The café is a place to drink coffee and relax, to chat with friends, to plunge into a new book – and lately to finish a university paper or work on that latest freelance project. More and more often cafes and bistros are becoming workplaces of a different kind. Lilith Grull offers these do’s and don’ts for working in public areas.

“Two years ago when me and Henrik Vokos realised my dream to open a coffee shop in Budapest, it was very important to me that we offer our customers not only a place to consume high-quality coffee but a place to relax and work at the same time – somewhere with a living-room atmosphere,” says owner Tibor Minár of Kelet Cafè on Bartók Béla út in District XI.
The new offer brings new customers. Places such as the Kelet and bistros such as Konyha on District VII’s Madách Imre út attract coffee drinkers who are looking for a change of surrounding while they work. The rooms are comfortably appointed with retro furniture, armchairs and shelves full of books.
Sándor Kenyekes from Konyha bistro has also adapted to a working clientele. “We are a mix of café and restaurant with innovative cuisine,” he says. “When I opened Konyha with my partners Gergő Fábián, Levente Trellay, Balázs Glódi and Zoltán Sáfár one and a half years ago, we wanted likewise not only to follow the regular concept but create an atmosphere to linger.
“We have a clientele that comes to work here. These guests often stay at a time when we hardly serve food. The principle is working well so far.”
Especially students … At long tables, small desks or sofas with electric outlets, they sit with laptops or huge tomes and work in a homely atmosphere. Also free wifi is now almost everywhere.
This new trend for lengthy café visits requires a new code of conduct. For one, there is now a division between working customers and those who come to consume drinks and food.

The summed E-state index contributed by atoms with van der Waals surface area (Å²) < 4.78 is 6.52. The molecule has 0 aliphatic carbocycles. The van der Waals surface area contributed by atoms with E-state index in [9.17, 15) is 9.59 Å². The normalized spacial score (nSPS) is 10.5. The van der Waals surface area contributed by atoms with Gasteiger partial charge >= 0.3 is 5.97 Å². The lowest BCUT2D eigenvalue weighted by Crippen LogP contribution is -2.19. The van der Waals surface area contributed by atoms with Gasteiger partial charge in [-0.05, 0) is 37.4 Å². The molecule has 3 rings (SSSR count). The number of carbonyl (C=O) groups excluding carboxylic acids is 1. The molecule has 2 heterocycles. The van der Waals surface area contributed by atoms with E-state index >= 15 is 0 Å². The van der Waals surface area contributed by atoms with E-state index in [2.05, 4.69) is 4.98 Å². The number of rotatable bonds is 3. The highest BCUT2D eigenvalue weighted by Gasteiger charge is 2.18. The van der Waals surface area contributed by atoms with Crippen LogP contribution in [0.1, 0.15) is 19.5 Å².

The former may take up more space. “Normally we have no problems with customers who visit to work,” says Kenyekes of his experiences in Konyha. “When it is time for lunch or dinner they transfer automatically to smaller tables or go home.
“One time we had a customer who ordered only a small juice and spent half the day sitting in an armchair reading. Eventually one of my employees came to me and said she was pretty sure that our juice has a different colour. Apparently the customer was refilling his glass with a drink he brought in himself.
“We put a lot of hard work and thought into the restaurant, and so such experiences are very disillusioning.”
The Kelet cafe, which has deliberately placed many tables on two floors so that customers who come to work can take their time, has had similar experiences.”Of course it is normal that someone who stays for several hours becomes hungry, and this is one reason why we also offer some food,” says Minár. “One day a regular customer started to bring her own lunch. She ate it here and left the remains. That should not happen.”
The two unspoken laws for long-term-visitors are therefore, one, make room for new paying customers if the place starts to fills up, and two, don’t bring food and drink from somewhere else. Of course, the last point should be blindingly obvious.
Kelet offers free wifi and has become known among some flexible workers. But Skype can be a problem, with customers sometimes having to be asked to speak a bit quieter.
In conclusion, these kinds of coffee shops and bistros offer a different kind of working place for a new clientele. Without question, such electronic devices are becoming increasingly popular but the system can only work as long as the establishment is not crowded and it can afford to have customers who order just two or three drinks yet stay for hours.
Certain people need to show more understanding and respect, and not abuse the situation.

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